3 Aug 2014

How WWI changed the lives of Britain’s women

They were widows. They were bereaved mothers, sisters and friends. But women in the first world war were so much more too. It was to become a transforming moment in history for the role of many women – change borne of absolute and bitter necessity.

When war broke out no one could have predicted how long and devastating the conflict would turn out to be. So in those heady early days women’s role was pretty predictable. Their duty was to wave their men off to war, promising to “keep the home fires burning”, waiting at the window till they returned triumphantly.

There was no interest – or need – to allow women to work much beyond the traditional arena of domestic service, which employed around one and a half million women in 1914. Certainly, the trade unions had no desire to see women muscling in on their trades – as women, of course, were always paid less, it would set a dangerous precedent.

But soon it became brutally clear the lines of men streaming to war would be one-way, pitifully few would be returning and those who didn’t would need to be replaced. Someone had to “man” the ammunition factories, the transport network, the civil service – step forward Britain’s women.World War I Women At

But the oft used rather glamorous pictures of women smiling in their work belied a more prosaic reality -much of the work was hard, often monotonous and women were still expected to accept less pay for their particular war efforts.

The suffragette movement – which had caused such a stir before the outbreak of war – was diverted by the onset of conflict – and campaigned instead for women’s right to be at the heart of the war. And so by 1917 a move to create a Women’s Auxiliary Army Corps was put in place. A short while later it was followed by a Women’s Royal Navy Service and Women’s Air Force.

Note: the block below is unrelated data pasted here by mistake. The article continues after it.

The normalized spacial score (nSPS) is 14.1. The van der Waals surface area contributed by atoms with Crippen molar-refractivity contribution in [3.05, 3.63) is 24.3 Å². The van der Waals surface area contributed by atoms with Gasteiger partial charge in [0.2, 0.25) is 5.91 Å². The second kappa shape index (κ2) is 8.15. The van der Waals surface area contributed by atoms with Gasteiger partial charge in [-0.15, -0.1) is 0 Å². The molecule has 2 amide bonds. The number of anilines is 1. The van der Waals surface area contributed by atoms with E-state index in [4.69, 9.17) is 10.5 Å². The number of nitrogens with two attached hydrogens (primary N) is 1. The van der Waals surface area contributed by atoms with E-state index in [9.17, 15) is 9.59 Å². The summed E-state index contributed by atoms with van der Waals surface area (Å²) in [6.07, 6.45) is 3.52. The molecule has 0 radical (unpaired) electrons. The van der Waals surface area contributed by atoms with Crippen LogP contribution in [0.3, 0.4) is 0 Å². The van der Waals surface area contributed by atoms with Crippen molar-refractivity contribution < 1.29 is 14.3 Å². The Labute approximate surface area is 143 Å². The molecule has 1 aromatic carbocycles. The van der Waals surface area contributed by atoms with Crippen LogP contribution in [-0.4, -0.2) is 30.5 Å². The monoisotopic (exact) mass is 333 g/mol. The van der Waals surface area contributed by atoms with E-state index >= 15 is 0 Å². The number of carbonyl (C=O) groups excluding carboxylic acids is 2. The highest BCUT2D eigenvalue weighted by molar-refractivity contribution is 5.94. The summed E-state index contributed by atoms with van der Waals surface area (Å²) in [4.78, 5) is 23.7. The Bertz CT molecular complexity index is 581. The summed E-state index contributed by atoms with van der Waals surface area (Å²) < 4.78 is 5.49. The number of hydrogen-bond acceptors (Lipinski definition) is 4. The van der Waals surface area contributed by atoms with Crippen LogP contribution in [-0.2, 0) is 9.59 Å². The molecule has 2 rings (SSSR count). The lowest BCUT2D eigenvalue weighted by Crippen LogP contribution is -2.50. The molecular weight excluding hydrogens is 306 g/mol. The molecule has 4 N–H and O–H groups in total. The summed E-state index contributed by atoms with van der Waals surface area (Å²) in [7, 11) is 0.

So amid the anguish of loss of the war years there was definitely the exhilaration of emancipation for some women. But the many gains were offset by some depressing losses as the war drew to a close.

In 1918 women over the age of 30 were given the right to vote and a year later the Sex Disqualification (Removal) Act made it illegal to exclude women from jobs because of their sex. But the very same year, the Restoration of Pre-War Practices, meant that men should be given priority in employment. Many women found themselves pushed back into the home, back into caring roles for husbands many maimed and incapacitated by the fighting.

The debate has raged ever since about how much the war changed things for women – but it certainly did change them. They won the vote, and a taste of how different their lives could be. For many their spirits were changed, their psyche, their very expectations of what was possible.

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